Cisapride

Critical evaluations of published reports on the efficacy of different prokinetics (cisapride, domperidone and metoclopramide) concluded that cisapride was the preferred agent.117,118 According to these assessments, the vast majority of clinical trials on the efficacy of cisapride demonstrated that at least one of the end-points changed favorably as a result of the interven-tion.117 Cisapride is more effective than metoclopramide.118 A Cochrane review on cisapride in children analyzed data from seven trials, including 236 patients; they compared the effect of cisapride to that of placebo on symptom presence and improvement.119 It was concluded that there was a statistical difference in the parameter symptoms 'present/absent' but that there was no statistically significant difference for 'symptom change' between placebo and cisapride. The Cochrane review also concluded that cisapride compared to placebo significantly reduced the number and duration of acid reflux episodes, since there was a significant decrease in reflux index, which is the percentage of time that esophageal pH is below 4.0.119 In general, cisapride is well tolerated. The most common adverse events at therapeutic doses are transient diarrhea and colic (in about 2%). The effect of cisapride on relevant cardiac events such as QT prolongation and arrhythmia is related to dose and risk factors. More serious adverse events such as extrapyramidal reactions, seizures in epileptic patients, and cholestasis in very premature infants have been the objects of isolated reports.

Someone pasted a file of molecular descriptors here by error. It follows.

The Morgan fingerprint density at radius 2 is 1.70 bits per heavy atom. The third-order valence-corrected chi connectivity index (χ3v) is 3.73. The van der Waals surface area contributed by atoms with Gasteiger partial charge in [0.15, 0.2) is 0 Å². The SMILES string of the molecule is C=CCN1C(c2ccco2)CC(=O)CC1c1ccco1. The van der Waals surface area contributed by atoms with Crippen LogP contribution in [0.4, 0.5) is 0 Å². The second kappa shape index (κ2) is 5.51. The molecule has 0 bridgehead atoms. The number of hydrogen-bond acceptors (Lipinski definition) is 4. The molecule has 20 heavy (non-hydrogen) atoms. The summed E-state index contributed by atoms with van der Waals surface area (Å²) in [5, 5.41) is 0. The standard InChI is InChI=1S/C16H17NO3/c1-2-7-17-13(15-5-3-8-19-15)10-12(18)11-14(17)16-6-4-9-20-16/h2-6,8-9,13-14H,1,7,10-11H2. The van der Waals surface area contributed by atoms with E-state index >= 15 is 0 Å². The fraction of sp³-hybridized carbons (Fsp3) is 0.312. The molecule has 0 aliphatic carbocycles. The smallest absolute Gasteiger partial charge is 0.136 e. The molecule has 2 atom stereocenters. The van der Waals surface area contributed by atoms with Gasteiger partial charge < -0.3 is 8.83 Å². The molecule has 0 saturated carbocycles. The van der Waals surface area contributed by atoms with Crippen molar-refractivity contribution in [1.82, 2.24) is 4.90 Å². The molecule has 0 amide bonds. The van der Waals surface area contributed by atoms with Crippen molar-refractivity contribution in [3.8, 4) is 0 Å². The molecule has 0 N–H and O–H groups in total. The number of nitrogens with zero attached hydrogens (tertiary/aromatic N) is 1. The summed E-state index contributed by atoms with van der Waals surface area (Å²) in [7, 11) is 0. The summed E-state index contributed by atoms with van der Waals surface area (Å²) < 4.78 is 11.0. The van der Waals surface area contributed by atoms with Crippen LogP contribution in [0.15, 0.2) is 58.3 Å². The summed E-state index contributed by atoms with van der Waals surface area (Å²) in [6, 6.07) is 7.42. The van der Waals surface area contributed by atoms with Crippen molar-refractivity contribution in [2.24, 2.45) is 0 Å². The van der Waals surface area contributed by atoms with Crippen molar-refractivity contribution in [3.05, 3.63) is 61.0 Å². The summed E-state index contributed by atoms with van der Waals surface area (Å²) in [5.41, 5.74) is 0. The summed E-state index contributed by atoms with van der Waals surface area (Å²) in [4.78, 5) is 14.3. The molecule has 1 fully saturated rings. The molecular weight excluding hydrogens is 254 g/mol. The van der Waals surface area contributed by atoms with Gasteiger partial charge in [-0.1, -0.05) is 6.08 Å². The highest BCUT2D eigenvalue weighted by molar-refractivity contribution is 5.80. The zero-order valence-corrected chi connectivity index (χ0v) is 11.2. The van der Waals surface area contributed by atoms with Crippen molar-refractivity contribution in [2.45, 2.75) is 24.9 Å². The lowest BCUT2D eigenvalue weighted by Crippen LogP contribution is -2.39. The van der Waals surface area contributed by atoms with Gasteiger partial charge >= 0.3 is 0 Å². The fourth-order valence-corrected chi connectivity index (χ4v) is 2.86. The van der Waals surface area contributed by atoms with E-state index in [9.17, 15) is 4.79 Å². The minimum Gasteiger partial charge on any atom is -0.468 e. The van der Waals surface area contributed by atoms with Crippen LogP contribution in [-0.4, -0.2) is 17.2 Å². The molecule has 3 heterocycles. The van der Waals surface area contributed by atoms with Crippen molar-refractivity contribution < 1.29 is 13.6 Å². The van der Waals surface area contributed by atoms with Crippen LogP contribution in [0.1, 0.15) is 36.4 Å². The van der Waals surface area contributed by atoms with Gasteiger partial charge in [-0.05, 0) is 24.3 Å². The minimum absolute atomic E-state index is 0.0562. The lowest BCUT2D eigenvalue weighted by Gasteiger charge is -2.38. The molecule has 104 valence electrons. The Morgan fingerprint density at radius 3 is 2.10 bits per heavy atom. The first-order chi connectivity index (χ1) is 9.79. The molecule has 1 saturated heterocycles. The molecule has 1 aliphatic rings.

The relation between cisapride, the P450 cytochrome and cardiac effects was considered in 1996.120 The cytochrome P450 system and especially CYP3A4 metabolizes cisapride in the liver.121 There is little doubt that cisapride has a QT-prolonging effect,117 as do many other drugs or clinical situations.122 Cisapride possesses class III antiarrhythmic properties and prolongs the action potential duration, delaying cardiac repolariza-tion,123 although many studies do not report an increase in duration of QTc, in neonates or in older children. Torsades de pointes have been reported with cisapride use, especially in those receiving high doses or macrolides.124 Co-treatment of cisapride and macrolides such as clarithromycin and erythromycin clearly prolongs the QT dura-tion.125 Underlying cardiac disease, drug interactions and electrolyte imbalance are clearly interfering factors.126 Cisapride causes prolongation of ventricular repolarization without causing increased heterogeneity of repolarization (QT dispersion), but all patients in the study remained asymptomatic without dysrhythmia.127 The QT-prolonging effect of cisapride may be related to age.128 The cytochrome P4503A4, which is involved in the metabolism of cisapride, is immature at birth and reaches adult activity by the age of 3 months. Cisapride accumulation occurs in newborns because of enzymatic immaturity. A significant QTc prolongation occurs, especially in infants younger than 3 months, but not in older infants.129,130 This effect was related to higher plasma levels. A more frequent administration of lower doses (resulting in a recommended daily dose of 0.8mg/kg per day) in premature infants results in lower peak levels.131 Consumption of grapefruit juice also alters cisapride meta-bolism.132 According to recent data, gene mutation may be the fundamental culprit.133 Molecular screening may allow identification among family members of gene carriers potentially at risk if treated with I(Kr) blockers.134

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